NASA Jet Propulsion Lab
File Navigation In Augmented Reality
The NASA Jet Propulsion Lab (JPL) is a national research facility that specializes in carrying out robotic space and earth science missions.
Engineers at JPL are currently utilizing different Augmented Reality (AR) tools to assist them with the design and assembly of the spacecraft. These tools include incorporating Microsoft's Hololens with Protospace - an AR application developed by JPL.
Currently, the engineers can only select a part of the spacecraft and view it in Protospace. These parts are represented as CAD files within a hierarchy. However, engineers are unable to tell where a specific file is located within the current hierarchy.
Our team was given the task to design a method for visualizing this hierarchy in Protospace's AR interface.
Role: User Researcher, Interaction Designer and Interface Designer
Tools: Sketch, Adobe Illustrator & Photoshop, Principle, Keynote
Type: Academic Case Study
Project Length: 6 Weeks
With Mixed Reality being a significant component of this project, our initial research revolved around trying out different devices.
Exploring different environments in AR and VR gave us an idea regarding the potential problems that we could face. For instance, one major takeaway from using the Tilt Brush (with the HTC Vive) was that we understood how the Field of View (FOV) and gestures used by the Hololens was much more complicated.
Our research was not just restricted to user-testing, as we also looked into Sci-Fi movies and literature to seek inspiration. We even went through some YouTube tutorials on AR development to better understand the restrictions when designing for the Hololens.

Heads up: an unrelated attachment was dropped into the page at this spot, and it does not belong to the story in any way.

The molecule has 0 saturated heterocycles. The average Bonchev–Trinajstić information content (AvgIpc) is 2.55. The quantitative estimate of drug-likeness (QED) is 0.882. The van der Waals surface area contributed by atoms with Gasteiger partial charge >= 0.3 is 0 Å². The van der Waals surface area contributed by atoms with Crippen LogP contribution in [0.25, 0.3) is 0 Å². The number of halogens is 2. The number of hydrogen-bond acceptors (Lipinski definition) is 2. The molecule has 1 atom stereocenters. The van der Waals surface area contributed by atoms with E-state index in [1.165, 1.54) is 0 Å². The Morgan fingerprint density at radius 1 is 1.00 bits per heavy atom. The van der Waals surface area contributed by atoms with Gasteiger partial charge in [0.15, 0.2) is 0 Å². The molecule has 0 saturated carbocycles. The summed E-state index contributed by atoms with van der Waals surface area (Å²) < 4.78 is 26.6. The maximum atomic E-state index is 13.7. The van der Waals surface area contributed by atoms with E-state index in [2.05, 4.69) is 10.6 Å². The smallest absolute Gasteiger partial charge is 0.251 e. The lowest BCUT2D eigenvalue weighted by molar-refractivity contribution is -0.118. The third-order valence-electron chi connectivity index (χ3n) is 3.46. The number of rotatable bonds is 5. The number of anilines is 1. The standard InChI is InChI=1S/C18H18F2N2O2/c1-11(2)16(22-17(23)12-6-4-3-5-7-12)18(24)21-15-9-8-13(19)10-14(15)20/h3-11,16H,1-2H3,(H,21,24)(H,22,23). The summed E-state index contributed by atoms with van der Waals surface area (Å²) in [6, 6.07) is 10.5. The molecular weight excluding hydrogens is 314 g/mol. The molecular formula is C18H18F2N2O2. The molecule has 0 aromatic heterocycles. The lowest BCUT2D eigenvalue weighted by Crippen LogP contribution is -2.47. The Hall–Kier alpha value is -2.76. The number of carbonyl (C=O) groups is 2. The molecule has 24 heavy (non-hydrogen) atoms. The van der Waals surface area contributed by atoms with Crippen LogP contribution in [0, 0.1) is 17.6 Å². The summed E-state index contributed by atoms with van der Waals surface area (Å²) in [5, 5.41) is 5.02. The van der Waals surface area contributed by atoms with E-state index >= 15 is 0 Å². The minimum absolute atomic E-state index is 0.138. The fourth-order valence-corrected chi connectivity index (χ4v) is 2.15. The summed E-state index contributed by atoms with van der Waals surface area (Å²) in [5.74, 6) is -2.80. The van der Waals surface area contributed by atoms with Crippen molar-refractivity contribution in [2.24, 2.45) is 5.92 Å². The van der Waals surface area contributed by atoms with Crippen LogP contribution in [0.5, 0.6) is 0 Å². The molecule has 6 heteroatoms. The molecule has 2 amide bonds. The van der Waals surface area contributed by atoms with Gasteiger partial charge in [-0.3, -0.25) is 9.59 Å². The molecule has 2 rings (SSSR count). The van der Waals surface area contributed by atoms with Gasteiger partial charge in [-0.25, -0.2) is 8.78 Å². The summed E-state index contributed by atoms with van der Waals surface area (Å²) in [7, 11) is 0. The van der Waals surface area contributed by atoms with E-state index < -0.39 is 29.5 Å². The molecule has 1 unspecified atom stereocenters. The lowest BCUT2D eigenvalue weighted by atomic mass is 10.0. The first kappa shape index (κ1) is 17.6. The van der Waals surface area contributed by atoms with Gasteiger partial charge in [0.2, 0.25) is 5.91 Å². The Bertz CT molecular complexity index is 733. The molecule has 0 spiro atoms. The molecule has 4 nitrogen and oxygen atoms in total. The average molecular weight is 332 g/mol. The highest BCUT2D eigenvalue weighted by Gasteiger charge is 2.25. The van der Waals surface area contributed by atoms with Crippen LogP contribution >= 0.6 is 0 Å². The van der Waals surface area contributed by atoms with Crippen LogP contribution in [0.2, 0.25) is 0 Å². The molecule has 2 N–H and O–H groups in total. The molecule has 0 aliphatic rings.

We used Jacob Nielsen's 10 Usability Heuristics for User Interface Design as a reference during our research (and design) process.
Following our initial research, we interviewed some engineering students. While most of them had no experience with mixed reality, a few of them had used AR applications. Since engineering students tend to use modeling software such as CAD they were able to share their feedback regarding that.
After weeks of primary and secondary research, our team proposed the following solutions:
Integrate the hierarchy into the augmented reality model through the use of color coding system.
Visualize the hierarchy in the environment at an angle that is comfortable to the human eye.
I. Engineer (with AR Experience)
Occupation: Mechanical Engineer at Protospace
Needs: A tool that allows for rapid visualization of whatever is being built and that at the same time allows for trial and error.
Challenges: Prototyping using conventional 3D software takes time and building a physical model, can result in a lot of material being wasted.
II. Engineer (without AR Experience)
Occupation: Mechanical Engineer
Needs: He needs to stay updated about his team member's progress. For instance, he faces problems when all team members are working on different part of the same object.
Challenges: Finding a tutorial or application that can teach him AR development in detail through a step by step process.